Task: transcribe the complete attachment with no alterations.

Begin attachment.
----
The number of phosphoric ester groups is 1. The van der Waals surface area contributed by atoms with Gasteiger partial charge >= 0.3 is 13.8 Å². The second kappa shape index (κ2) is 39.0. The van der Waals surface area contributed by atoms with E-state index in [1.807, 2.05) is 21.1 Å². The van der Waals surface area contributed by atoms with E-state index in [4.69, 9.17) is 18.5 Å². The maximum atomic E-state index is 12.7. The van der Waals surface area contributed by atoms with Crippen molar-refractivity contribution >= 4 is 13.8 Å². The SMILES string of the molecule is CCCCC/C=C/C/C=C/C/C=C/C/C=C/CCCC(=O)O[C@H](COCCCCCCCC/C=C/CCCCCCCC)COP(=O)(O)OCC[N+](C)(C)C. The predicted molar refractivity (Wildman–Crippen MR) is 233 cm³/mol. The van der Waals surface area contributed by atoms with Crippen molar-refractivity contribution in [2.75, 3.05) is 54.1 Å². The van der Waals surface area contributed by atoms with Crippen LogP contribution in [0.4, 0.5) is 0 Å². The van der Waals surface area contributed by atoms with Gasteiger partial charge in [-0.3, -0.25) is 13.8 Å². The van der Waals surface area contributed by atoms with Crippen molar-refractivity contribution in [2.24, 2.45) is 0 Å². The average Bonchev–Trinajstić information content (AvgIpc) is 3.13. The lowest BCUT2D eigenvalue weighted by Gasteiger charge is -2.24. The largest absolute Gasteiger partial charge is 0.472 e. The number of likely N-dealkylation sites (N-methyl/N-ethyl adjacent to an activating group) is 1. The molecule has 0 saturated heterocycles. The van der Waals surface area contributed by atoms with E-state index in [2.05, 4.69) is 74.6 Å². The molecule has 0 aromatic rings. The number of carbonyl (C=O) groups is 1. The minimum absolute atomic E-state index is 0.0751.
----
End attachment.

The number of phosphoric ester groups is 1. The van der Waals surface area contributed by atoms with Gasteiger partial charge >= 0.3 is 13.8 Å². The second kappa shape index (κ2) is 39.0. The van der Waals surface area contributed by atoms with E-state index in [1.807, 2.05) is 21.1 Å². The van der Waals surface area contributed by atoms with E-state index in [4.69, 9.17) is 18.5 Å². The maximum atomic E-state index is 12.7. The van der Waals surface area contributed by atoms with Crippen molar-refractivity contribution >= 4 is 13.8 Å². The SMILES string of the molecule is CCCCC/C=C/C/C=C/C/C=C/C/C=C/CCCC(=O)O[C@H](COCCCCCCCC/C=C/CCCCCCCC)COP(=O)(O)OCC[N+](C)(C)C. The predicted molar refractivity (Wildman–Crippen MR) is 233 cm³/mol. The van der Waals surface area contributed by atoms with Crippen molar-refractivity contribution in [2.75, 3.05) is 54.1 Å². The van der Waals surface area contributed by atoms with Crippen LogP contribution in [0.4, 0.5) is 0 Å². The van der Waals surface area contributed by atoms with Gasteiger partial charge in [-0.3, -0.25) is 13.8 Å². The van der Waals surface area contributed by atoms with Crippen molar-refractivity contribution in [2.24, 2.45) is 0 Å². The average Bonchev–Trinajstić information content (AvgIpc) is 3.13. The lowest BCUT2D eigenvalue weighted by Gasteiger charge is -2.24. The largest absolute Gasteiger partial charge is 0.472 e. The number of likely N-dealkylation sites (N-methyl/N-ethyl adjacent to an activating group) is 1. The molecule has 0 saturated heterocycles. The van der Waals surface area contributed by atoms with E-state index in [2.05, 4.69) is 74.6 Å². The molecule has 0 aromatic rings. The number of carbonyl (C=O) groups is 1. The minimum absolute atomic E-state index is 0.0751.